If diet is so important for managing diabetes, surely there is one perfect diet that everyone with diabetes should follow, right? The media, the internet, your Facebook feed, and even your Aunt Judy all have opinions about the correct diet for diabetes. So, what’s the answer? Every year, U.S. News surveys popular diets and eating patterns—including keto, Mediterranean, vegan, DASH, and others—and then reviews the scientific evidence to compile their annual list of best diets for diabetes. This year's results may just surprise you.
It seems every year there’s a new fad diet that everyone is talking about. But recently non-diet approaches like “Intuitive Eating” or “Mindful Eating” have gained in popularity. What do these terms mean, and how do they work?
What is Intuitive Eating?
Intuitive Eating is a “non-diet” approach to changing eating behaviors. It focuses on tuning into your body’s internal signals of hunger, fullness, and satisfaction as your guide to eating, instead of following external rules and restrictions on what, when, and how much to eat. This is different than Mindful Eating, which is more about the "how" of eating and being present at the table in a non-judgmental way.
Intuitive Eating is not a weight loss plan. Goals of Intuitive Eating may focus on mental health, emotional well-being, and other markers of physical health, but not on weight and body mass index (BMI).
Ultimately, Intuitive Eating aims to help you rebuild trust in yourself and your body and enjoy a new relationship with food.
Who is Intuitive Eating for?
Intuitive Eating can be helpful for “chronic dieters”—people who go on and off restrictive diets—or people who struggle with anxiety, guilt, or other negative feelings about food and eating.
That said, anyone can practice the principles of Intuitive Eating, even those with diabetes or other medical conditions. While some medical conditions, like allergies, may require restricting or eliminating certain foods or nutrients, some of the principles of Intuitive Eating can still be used in these situations to reduce food anxiety, keep eating pleasurable, and improve body image and self-esteem.
As always, talk with your health care team about your personalized nutrition plan.
What are the benefits?
Research on Intuitive Eating is still growing. Studies so far have associated Intuitive Eating with lower triglycerides, higher HDL cholesterol, lower blood glucose levels, and a lower BMI.
Research in people with diabetes is limited, but some early studies suggest that Intuitive Eating could help with blood glucose management as well.
The biggest benefits of Intuitive Eating may be related to mental health and wellbeing, especially for women. By removing the stress of following strict diets, Intuitive Eating can lead to higher self-esteem, less anxiety, depression and emotional eating, and improved body image.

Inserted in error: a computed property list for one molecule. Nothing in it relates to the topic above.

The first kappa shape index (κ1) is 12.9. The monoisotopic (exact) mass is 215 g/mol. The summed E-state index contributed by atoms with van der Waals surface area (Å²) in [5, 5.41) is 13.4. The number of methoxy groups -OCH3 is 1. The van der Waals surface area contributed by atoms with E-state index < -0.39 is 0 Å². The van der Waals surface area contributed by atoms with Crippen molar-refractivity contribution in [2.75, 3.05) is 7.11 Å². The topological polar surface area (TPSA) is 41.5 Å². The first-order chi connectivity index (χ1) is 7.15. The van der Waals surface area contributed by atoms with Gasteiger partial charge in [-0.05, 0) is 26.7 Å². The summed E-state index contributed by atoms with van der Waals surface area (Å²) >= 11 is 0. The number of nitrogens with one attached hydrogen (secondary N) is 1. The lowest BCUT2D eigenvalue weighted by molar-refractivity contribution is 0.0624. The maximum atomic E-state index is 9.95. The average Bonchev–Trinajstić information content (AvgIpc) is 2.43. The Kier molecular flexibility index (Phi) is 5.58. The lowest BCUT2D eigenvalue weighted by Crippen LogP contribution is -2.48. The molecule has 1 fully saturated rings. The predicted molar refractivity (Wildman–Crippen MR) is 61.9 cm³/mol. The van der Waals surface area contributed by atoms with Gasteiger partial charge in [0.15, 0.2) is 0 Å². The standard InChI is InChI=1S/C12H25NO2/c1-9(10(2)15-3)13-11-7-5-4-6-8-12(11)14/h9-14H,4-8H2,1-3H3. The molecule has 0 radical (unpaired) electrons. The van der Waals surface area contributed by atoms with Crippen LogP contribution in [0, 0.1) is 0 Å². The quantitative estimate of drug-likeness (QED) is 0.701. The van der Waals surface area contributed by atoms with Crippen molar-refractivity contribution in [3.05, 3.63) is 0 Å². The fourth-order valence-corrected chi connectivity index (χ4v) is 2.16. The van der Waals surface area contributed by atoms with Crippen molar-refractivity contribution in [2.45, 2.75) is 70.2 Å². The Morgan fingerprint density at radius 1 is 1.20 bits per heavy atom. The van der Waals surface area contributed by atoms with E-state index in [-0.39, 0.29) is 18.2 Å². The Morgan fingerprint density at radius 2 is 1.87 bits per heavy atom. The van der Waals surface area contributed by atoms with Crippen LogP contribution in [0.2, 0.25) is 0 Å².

What are the Challenges?
Intuitive Eating removes food restrictions and allows you to be in the “driver’s seat” about your food choices. For some people, this may be freeing and relieve the pressure to follow certain rules. But others may feel lost without the guidance of a more structured eating plan.
Intuitive Eating may be somewhat controversial since it goes against conventional ideas of diet and weight loss as keys to improving health. You may need to find a Certified Intuitive Eating Counselor or other mental health care provider for additional support.
Intuitive Eating and diabetes management
With diabetes, it’s still important to be aware of what you’re eating and monitor how different foods impact blood glucose.
But Intuitive Eating can help reduce anxiety and guilt around food choices by monitoring blood glucose and adjusting eating behaviors in a non-judgmental way. For example, instead of thinking “I can’t eat this,” an intuitive eater will think “my blood glucose doesn’t respond as well to this food” and adjust food choices as needed.
Intuitive Eating is a strategy to change eating habits by paying attention to your internal signals of hunger, fullness, and satisfaction instead of following external rules and restrictions.
It has been shown to improve mental health and wellbeing and may be helpful for people who struggle with anxiety, guilt, or other negative feelings about food and eating.
Principles of Intuitive Eating can be applied to diabetes management and may help lower blood glucose and reduce stress and anxiety.
Like any lifestyle change, Intuitive Eating takes practice, commitment, and support. If you think Intuitive Eating may be right for you, consider seeing a Certified Intuitive Eating Counselor and Registered Dietitian Nutritionist. Search the Counselor Directory here.
Bonnie R. Giller is a Registered Dietitian Nutritionist, Certified Diabetes Educator and Certified Intuitive Eating Counselor. Learn more about Bonnie at BRGHealth.com. Find more Intuitive Eating tips on her blog.